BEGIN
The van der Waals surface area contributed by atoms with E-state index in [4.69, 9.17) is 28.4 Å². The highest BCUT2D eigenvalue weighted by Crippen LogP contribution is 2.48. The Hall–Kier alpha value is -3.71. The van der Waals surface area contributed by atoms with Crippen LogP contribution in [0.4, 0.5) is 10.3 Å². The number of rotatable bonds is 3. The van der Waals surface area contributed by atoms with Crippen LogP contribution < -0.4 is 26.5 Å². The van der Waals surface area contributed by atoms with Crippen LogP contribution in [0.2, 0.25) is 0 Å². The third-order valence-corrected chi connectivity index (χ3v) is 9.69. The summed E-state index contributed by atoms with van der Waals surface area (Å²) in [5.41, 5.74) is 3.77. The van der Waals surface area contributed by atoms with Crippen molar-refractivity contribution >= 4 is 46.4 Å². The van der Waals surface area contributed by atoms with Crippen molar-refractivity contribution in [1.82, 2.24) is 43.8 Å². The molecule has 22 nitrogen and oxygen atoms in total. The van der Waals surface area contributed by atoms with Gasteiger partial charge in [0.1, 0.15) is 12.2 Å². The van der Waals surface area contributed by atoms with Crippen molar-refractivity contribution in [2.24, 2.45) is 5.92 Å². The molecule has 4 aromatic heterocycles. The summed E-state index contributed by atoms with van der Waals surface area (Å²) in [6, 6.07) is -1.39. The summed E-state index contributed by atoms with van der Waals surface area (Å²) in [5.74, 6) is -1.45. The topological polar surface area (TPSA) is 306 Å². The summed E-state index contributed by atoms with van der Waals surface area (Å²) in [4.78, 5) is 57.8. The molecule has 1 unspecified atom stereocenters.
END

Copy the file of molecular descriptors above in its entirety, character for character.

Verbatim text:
The van der Waals surface area contributed by atoms with E-state index in [4.69, 9.17) is 28.4 Å². The highest BCUT2D eigenvalue weighted by Crippen LogP contribution is 2.48. The Hall–Kier alpha value is -3.71. The van der Waals surface area contributed by atoms with Crippen LogP contribution in [0.4, 0.5) is 10.3 Å². The number of rotatable bonds is 3. The van der Waals surface area contributed by atoms with Crippen LogP contribution < -0.4 is 26.5 Å². The van der Waals surface area contributed by atoms with Crippen LogP contribution in [0.2, 0.25) is 0 Å². The third-order valence-corrected chi connectivity index (χ3v) is 9.69. The summed E-state index contributed by atoms with van der Waals surface area (Å²) in [5.41, 5.74) is 3.77. The van der Waals surface area contributed by atoms with Crippen molar-refractivity contribution >= 4 is 46.4 Å². The van der Waals surface area contributed by atoms with Crippen molar-refractivity contribution in [1.82, 2.24) is 43.8 Å². The molecule has 22 nitrogen and oxygen atoms in total. The van der Waals surface area contributed by atoms with Gasteiger partial charge in [0.1, 0.15) is 12.2 Å². The van der Waals surface area contributed by atoms with Crippen molar-refractivity contribution in [2.24, 2.45) is 5.92 Å². The molecule has 4 aromatic heterocycles. The summed E-state index contributed by atoms with van der Waals surface area (Å²) in [6, 6.07) is -1.39. The summed E-state index contributed by atoms with van der Waals surface area (Å²) in [5.74, 6) is -1.45. The topological polar surface area (TPSA) is 306 Å². The summed E-state index contributed by atoms with van der Waals surface area (Å²) in [4.78, 5) is 57.8. The molecule has 1 unspecified atom stereocenters.